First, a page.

For most of her life, Veronica struggled with breathing while she slept, difficulty swallowing and other issues that seemed to stump her doctors. She struggled with eating, too, and her weight fluctuated. At her lowest point, she weighed only 43 pounds at age 10.
Her grandmother, Angela, estimates the family saw more than 60 otolaryngology (ENT), endocrinology, sleep medicine and other specialists over nine years at Chicago area hospitals in search of a specific cause of what her doctors thought was obstructive sleep apnea.
“We had that diagnosis, but no treatment or understanding of how to treat it and her other issues,” said Angela. “Now we know why.”
Earlier this year, when a doctor suggested Veronica undergo another sleep study, Angela insisted that her granddaughter instead get an MRI scan.
“I just knew that something else was going on,” Angela said.
Her instinct was right. The scan revealed one of the rarest brain tumors, a ganglioglioma.
Just hours after the scan, after being referred to Ann & Robert H. Lurie Children’s Hospital of Chicago, Veronica was undergoing surgery to release pressure on her brain from hydrocephalus, or fluid buildup on the brain because of the tumor. Dr. Sandi Lam, head of Lurie Children’s Division of Neurosurgery, led this endoscopic procedure.
The tumor was likely causing all the issues Veronica endured with sleeping, breathing and eating since the ganglioglioma was wrapped around her brain stem, which affects all those key bodily functions. It was likely present when Veronica was born and continued to grow along with her.
The diagnosis made some of the other issues Veronica had been dealing off and on through the years make sense, Angela said, such as her crooked neck, routine headaches and fainting episodes. In the last year, her face had begun to appear asymmetrical, a result of the brain tumor.
“It was a shock, but also, in a way, a relief, to finally have a diagnosis,” Angela said. “She suffered for a long time.”
Days after her first brain surgery, Veronica had a second surgery to remove as much of the tumor as safely possible with Drs. Lam and Michael DeCuypere, an expert in treating pediatric brain tumors and a leader in the research of treating pediatric brain tumors. With the tumor mostly gone, Angela said she saw improvements almost immediately after Veronica woke up following surgery. She could eat and enjoy food. Her initial sleep apnea diagnosis was discovered to be hypoventilation, and she uses a machine called a BiPap to help her breathe deeply at night. Her face now appears symmetrical and she looks perfectly healthy, Angela said.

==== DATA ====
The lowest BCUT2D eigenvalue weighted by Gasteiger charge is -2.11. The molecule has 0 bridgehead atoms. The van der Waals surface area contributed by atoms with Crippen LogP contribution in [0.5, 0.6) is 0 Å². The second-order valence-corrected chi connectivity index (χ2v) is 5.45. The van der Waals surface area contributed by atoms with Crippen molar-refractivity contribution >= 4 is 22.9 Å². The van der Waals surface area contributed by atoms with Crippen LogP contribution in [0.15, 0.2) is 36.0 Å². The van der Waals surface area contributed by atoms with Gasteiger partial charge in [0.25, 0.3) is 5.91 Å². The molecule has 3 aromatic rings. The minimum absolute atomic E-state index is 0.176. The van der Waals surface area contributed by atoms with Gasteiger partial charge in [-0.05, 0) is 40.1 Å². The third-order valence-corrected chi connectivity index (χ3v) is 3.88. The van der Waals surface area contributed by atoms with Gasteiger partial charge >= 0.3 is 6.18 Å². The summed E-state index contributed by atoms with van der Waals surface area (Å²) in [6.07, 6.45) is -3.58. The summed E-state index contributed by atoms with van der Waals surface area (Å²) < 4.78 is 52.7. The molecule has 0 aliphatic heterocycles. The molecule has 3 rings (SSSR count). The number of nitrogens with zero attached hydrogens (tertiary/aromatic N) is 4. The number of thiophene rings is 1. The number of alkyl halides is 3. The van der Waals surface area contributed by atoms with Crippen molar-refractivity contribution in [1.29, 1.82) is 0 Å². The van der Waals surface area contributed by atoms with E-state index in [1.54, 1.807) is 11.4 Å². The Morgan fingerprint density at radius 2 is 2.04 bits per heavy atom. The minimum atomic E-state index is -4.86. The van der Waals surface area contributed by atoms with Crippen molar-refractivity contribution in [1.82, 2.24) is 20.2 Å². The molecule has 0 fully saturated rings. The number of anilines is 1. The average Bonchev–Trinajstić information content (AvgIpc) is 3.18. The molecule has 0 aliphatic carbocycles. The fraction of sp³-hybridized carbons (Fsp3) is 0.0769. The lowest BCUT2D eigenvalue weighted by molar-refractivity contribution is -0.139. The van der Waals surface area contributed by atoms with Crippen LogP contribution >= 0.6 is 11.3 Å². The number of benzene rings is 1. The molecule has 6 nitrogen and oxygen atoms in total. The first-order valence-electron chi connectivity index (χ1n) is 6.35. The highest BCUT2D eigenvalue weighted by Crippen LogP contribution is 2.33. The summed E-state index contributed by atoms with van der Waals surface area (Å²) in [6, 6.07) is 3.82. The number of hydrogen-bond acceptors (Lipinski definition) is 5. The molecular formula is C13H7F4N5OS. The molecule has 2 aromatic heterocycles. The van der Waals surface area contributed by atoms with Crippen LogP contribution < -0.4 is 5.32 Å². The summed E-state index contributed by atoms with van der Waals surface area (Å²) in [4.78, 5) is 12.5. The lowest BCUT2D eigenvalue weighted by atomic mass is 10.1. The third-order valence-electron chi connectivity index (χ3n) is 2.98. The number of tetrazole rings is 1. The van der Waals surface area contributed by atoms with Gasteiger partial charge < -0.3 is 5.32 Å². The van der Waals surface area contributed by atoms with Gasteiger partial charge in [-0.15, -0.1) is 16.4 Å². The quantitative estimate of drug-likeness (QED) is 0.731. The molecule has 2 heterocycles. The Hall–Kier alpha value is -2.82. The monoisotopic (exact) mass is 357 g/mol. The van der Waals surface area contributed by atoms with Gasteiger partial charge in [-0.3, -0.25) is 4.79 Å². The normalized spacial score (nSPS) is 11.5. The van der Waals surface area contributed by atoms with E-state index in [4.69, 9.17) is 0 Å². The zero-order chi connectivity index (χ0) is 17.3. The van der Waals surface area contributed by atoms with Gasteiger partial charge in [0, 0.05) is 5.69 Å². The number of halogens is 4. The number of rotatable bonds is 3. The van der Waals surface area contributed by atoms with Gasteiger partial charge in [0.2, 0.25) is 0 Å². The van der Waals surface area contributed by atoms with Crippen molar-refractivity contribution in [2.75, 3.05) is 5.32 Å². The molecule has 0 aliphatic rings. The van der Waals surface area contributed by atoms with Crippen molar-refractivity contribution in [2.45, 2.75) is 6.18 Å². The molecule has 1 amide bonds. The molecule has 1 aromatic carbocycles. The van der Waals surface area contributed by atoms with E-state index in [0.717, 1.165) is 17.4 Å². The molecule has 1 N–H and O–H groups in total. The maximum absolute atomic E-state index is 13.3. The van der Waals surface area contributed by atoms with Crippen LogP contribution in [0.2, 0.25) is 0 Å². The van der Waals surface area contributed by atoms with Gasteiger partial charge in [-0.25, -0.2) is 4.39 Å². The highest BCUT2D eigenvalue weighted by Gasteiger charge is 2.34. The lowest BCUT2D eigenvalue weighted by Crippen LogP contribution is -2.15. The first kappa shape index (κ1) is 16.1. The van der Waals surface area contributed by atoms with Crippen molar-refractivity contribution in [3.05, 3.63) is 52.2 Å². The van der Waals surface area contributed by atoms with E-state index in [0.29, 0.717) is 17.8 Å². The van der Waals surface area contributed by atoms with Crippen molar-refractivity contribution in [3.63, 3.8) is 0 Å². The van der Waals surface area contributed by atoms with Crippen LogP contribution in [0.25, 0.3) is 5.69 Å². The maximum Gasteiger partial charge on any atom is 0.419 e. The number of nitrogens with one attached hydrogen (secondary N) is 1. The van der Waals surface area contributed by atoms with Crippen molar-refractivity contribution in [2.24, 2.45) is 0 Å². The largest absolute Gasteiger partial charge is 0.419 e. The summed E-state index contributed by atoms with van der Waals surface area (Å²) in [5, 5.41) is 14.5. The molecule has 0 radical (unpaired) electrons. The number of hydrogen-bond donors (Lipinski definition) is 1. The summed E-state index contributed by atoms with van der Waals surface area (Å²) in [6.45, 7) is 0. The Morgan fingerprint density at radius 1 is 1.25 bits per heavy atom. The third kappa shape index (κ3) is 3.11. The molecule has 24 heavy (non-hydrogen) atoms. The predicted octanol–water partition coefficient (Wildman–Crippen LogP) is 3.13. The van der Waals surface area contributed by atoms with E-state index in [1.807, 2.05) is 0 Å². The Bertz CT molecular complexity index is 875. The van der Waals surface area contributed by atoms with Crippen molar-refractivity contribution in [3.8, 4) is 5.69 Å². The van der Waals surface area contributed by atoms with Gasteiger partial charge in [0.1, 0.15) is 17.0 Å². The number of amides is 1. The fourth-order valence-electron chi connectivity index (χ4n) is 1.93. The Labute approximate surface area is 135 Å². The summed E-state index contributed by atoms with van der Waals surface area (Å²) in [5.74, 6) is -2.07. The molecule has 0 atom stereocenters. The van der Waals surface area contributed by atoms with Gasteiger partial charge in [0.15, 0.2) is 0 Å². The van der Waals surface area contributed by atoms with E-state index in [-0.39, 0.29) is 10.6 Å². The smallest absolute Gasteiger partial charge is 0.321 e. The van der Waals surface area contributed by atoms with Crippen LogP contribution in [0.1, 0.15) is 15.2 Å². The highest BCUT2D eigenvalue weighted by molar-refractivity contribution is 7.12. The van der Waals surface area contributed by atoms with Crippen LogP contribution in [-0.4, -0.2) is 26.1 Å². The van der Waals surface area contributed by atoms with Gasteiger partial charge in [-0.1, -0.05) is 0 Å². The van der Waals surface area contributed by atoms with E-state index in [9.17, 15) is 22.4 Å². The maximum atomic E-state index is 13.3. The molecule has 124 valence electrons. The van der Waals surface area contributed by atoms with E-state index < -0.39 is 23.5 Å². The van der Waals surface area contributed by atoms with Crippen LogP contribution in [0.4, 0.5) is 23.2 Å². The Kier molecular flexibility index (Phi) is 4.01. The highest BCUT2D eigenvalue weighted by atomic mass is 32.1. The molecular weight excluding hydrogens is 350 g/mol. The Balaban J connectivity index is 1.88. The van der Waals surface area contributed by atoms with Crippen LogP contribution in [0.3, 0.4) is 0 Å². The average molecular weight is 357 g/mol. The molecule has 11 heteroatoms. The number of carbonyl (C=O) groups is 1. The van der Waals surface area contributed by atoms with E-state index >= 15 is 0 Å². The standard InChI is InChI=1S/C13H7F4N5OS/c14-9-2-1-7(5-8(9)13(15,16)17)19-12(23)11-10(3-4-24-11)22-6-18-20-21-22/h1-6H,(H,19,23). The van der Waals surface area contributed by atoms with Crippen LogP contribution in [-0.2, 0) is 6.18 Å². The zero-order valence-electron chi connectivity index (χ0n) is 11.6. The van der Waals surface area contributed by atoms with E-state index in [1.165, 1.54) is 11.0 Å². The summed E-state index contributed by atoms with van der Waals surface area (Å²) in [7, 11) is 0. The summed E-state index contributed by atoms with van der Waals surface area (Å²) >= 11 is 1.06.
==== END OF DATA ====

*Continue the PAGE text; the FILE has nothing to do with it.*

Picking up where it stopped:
Because a small residual part of the tumor remains in her brainstem, Veronica continues to be seen by Dr. DeCuypere, and other Brain Tumor Program specialists at Lurie Children’s. They include Dr. Angela Waanders, interim section head of pediatric neuro-oncology and a researcher in the field of low-grade gliomas and other rare types of brain tumors. Ganglioglioma is a low-grade type of brain tumor for which physician-scientists like Dr. Waanders and Dr. DeCuypere have been uncovering the genomic underpinnings of what drives the tumor growth and developing new treatment options. If Veronica needs treatment, there are now more options available than just traditional chemotherapy.
Veronica, who is attending school virtually and getting mostly As, is enjoying being able to eat without complications – she especially enjoys quesadillas. She has gained more than 30 pounds since her surgery.
“I’m happy they found the tumor and I’m just hoping I can get through all the follow up,” Veronica said. “I’m thankful for my doctors and how they’ve helped me.”
Angela said she hopes other parents helping their child manage a complicated medical issue will not be afraid to speak up and be their children’s No. 1 advocate, as she was for Veronica.
“You know your child better than anyone else,” she said.